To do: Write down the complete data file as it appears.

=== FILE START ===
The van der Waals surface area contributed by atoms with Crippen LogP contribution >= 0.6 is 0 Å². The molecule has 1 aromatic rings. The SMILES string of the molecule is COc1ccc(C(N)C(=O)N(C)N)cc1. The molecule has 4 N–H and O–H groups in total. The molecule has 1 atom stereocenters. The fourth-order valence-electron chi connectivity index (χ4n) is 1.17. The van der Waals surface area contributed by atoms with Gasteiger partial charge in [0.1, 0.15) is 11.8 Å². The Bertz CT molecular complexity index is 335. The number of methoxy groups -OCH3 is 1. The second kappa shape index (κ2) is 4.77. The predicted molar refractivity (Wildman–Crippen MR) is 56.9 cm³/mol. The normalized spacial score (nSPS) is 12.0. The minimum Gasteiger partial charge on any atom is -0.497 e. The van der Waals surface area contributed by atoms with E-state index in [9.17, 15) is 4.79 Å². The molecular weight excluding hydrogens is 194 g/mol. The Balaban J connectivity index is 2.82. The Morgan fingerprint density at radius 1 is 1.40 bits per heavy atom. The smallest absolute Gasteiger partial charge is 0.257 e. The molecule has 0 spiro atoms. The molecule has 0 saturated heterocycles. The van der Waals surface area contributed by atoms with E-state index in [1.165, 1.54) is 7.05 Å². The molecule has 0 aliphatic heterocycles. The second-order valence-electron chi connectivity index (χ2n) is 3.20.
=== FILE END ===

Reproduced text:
The van der Waals surface area contributed by atoms with Crippen LogP contribution >= 0.6 is 0 Å². The molecule has 1 aromatic rings. The SMILES string of the molecule is COc1ccc(C(N)C(=O)N(C)N)cc1. The molecule has 4 N–H and O–H groups in total. The molecule has 1 atom stereocenters. The fourth-order valence-electron chi connectivity index (χ4n) is 1.17. The van der Waals surface area contributed by atoms with Gasteiger partial charge in [0.1, 0.15) is 11.8 Å². The Bertz CT molecular complexity index is 335. The number of methoxy groups -OCH3 is 1. The second kappa shape index (κ2) is 4.77. The predicted molar refractivity (Wildman–Crippen MR) is 56.9 cm³/mol. The normalized spacial score (nSPS) is 12.0. The minimum Gasteiger partial charge on any atom is -0.497 e. The van der Waals surface area contributed by atoms with E-state index in [9.17, 15) is 4.79 Å². The molecular weight excluding hydrogens is 194 g/mol. The Balaban J connectivity index is 2.82. The Morgan fingerprint density at radius 1 is 1.40 bits per heavy atom. The smallest absolute Gasteiger partial charge is 0.257 e. The molecule has 0 spiro atoms. The molecule has 0 saturated heterocycles. The van der Waals surface area contributed by atoms with E-state index in [1.165, 1.54) is 7.05 Å². The molecule has 0 aliphatic heterocycles. The second-order valence-electron chi connectivity index (χ2n) is 3.20.